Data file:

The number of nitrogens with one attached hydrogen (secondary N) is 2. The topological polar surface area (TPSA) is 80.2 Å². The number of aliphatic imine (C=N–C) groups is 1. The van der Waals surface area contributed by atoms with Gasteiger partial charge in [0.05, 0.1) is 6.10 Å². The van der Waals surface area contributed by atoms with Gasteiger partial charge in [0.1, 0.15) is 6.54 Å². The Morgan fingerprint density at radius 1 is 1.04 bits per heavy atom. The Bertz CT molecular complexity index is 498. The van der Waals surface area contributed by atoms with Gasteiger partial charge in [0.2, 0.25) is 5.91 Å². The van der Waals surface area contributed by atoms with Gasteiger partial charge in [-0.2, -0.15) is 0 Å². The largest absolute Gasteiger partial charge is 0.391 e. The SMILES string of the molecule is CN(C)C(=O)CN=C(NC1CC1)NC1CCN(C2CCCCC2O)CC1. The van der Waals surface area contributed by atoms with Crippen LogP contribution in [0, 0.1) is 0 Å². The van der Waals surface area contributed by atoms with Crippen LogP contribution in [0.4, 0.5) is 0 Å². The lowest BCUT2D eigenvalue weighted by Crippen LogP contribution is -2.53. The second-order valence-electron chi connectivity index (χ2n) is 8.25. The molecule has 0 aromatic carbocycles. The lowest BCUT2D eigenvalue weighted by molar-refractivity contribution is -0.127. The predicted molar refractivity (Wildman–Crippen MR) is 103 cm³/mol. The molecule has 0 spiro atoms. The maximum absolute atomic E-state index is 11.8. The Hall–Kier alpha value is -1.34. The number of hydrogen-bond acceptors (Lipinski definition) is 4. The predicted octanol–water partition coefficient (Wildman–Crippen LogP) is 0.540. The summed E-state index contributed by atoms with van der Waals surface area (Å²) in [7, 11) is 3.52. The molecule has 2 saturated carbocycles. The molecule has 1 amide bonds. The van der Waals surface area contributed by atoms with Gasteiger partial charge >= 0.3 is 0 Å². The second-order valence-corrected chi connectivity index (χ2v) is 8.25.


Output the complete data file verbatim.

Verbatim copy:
The number of nitrogens with one attached hydrogen (secondary N) is 2. The topological polar surface area (TPSA) is 80.2 Å². The number of aliphatic imine (C=N–C) groups is 1. The van der Waals surface area contributed by atoms with Gasteiger partial charge in [0.05, 0.1) is 6.10 Å². The van der Waals surface area contributed by atoms with Gasteiger partial charge in [0.1, 0.15) is 6.54 Å². The Morgan fingerprint density at radius 1 is 1.04 bits per heavy atom. The Bertz CT molecular complexity index is 498. The van der Waals surface area contributed by atoms with Gasteiger partial charge in [0.2, 0.25) is 5.91 Å². The van der Waals surface area contributed by atoms with Gasteiger partial charge in [-0.2, -0.15) is 0 Å². The largest absolute Gasteiger partial charge is 0.391 e. The SMILES string of the molecule is CN(C)C(=O)CN=C(NC1CC1)NC1CCN(C2CCCCC2O)CC1. The van der Waals surface area contributed by atoms with Crippen LogP contribution in [0, 0.1) is 0 Å². The van der Waals surface area contributed by atoms with Crippen LogP contribution in [0.4, 0.5) is 0 Å². The lowest BCUT2D eigenvalue weighted by Crippen LogP contribution is -2.53. The second-order valence-electron chi connectivity index (χ2n) is 8.25. The molecule has 0 aromatic carbocycles. The lowest BCUT2D eigenvalue weighted by molar-refractivity contribution is -0.127. The predicted molar refractivity (Wildman–Crippen MR) is 103 cm³/mol. The molecule has 0 spiro atoms. The maximum absolute atomic E-state index is 11.8. The Hall–Kier alpha value is -1.34. The number of hydrogen-bond acceptors (Lipinski definition) is 4. The predicted octanol–water partition coefficient (Wildman–Crippen LogP) is 0.540. The summed E-state index contributed by atoms with van der Waals surface area (Å²) in [7, 11) is 3.52. The molecule has 2 saturated carbocycles. The molecule has 1 amide bonds. The van der Waals surface area contributed by atoms with Gasteiger partial charge >= 0.3 is 0 Å². The second-order valence-corrected chi connectivity index (χ2v) is 8.25.